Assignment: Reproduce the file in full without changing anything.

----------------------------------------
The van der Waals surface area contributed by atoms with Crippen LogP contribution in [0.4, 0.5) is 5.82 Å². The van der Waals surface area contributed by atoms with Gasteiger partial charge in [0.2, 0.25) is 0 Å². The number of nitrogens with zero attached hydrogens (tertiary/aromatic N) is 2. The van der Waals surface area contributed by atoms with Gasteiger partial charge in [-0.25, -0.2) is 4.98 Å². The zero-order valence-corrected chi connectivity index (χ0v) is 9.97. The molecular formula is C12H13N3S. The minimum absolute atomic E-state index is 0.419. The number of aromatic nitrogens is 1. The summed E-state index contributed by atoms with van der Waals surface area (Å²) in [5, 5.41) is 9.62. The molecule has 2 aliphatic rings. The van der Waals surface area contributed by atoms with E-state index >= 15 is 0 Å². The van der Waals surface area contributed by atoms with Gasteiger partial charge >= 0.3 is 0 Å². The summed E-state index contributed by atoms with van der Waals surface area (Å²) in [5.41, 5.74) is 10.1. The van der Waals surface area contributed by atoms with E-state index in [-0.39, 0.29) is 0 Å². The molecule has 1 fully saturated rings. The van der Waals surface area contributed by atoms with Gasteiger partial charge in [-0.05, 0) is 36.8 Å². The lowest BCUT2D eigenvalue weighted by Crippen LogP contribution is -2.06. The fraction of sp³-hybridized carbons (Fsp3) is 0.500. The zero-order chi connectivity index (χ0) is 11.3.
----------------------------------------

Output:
The van der Waals surface area contributed by atoms with Crippen LogP contribution in [0.4, 0.5) is 5.82 Å². The van der Waals surface area contributed by atoms with Gasteiger partial charge in [0.2, 0.25) is 0 Å². The number of nitrogens with zero attached hydrogens (tertiary/aromatic N) is 2. The van der Waals surface area contributed by atoms with Gasteiger partial charge in [-0.25, -0.2) is 4.98 Å². The zero-order valence-corrected chi connectivity index (χ0v) is 9.97. The molecular formula is C12H13N3S. The minimum absolute atomic E-state index is 0.419. The number of aromatic nitrogens is 1. The summed E-state index contributed by atoms with van der Waals surface area (Å²) in [5, 5.41) is 9.62. The molecule has 2 aliphatic rings. The van der Waals surface area contributed by atoms with E-state index >= 15 is 0 Å². The van der Waals surface area contributed by atoms with Gasteiger partial charge >= 0.3 is 0 Å². The summed E-state index contributed by atoms with van der Waals surface area (Å²) in [5.41, 5.74) is 10.1. The van der Waals surface area contributed by atoms with E-state index in [-0.39, 0.29) is 0 Å². The molecule has 1 fully saturated rings. The van der Waals surface area contributed by atoms with Gasteiger partial charge in [-0.05, 0) is 36.8 Å². The lowest BCUT2D eigenvalue weighted by Crippen LogP contribution is -2.06. The fraction of sp³-hybridized carbons (Fsp3) is 0.500. The zero-order chi connectivity index (χ0) is 11.3.